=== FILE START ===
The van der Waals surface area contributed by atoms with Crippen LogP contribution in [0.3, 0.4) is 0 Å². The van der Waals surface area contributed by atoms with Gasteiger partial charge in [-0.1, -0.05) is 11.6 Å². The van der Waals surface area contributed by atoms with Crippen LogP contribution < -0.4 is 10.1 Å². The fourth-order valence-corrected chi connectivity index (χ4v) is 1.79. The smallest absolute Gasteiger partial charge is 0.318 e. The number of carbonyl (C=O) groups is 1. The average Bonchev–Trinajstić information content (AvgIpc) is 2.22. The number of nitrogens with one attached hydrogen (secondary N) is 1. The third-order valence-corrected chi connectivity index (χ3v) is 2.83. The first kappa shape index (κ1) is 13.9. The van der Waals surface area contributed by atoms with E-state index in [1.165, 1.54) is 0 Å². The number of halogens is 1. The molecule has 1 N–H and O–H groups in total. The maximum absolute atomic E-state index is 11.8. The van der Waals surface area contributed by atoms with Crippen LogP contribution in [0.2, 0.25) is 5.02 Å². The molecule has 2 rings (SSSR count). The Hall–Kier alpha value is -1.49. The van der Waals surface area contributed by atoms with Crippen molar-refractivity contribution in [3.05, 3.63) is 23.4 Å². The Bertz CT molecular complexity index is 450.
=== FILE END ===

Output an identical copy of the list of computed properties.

The van der Waals surface area contributed by atoms with Crippen LogP contribution in [0.3, 0.4) is 0 Å². The van der Waals surface area contributed by atoms with Gasteiger partial charge in [-0.1, -0.05) is 11.6 Å². The van der Waals surface area contributed by atoms with Crippen LogP contribution < -0.4 is 10.1 Å². The fourth-order valence-corrected chi connectivity index (χ4v) is 1.79. The smallest absolute Gasteiger partial charge is 0.318 e. The number of carbonyl (C=O) groups is 1. The average Bonchev–Trinajstić information content (AvgIpc) is 2.22. The number of nitrogens with one attached hydrogen (secondary N) is 1. The third-order valence-corrected chi connectivity index (χ3v) is 2.83. The first kappa shape index (κ1) is 13.9. The van der Waals surface area contributed by atoms with E-state index in [1.165, 1.54) is 0 Å². The number of halogens is 1. The molecule has 1 N–H and O–H groups in total. The maximum absolute atomic E-state index is 11.8. The van der Waals surface area contributed by atoms with Crippen LogP contribution in [0.2, 0.25) is 5.02 Å². The molecule has 2 rings (SSSR count). The Hall–Kier alpha value is -1.49. The van der Waals surface area contributed by atoms with Crippen molar-refractivity contribution in [3.05, 3.63) is 23.4 Å². The Bertz CT molecular complexity index is 450.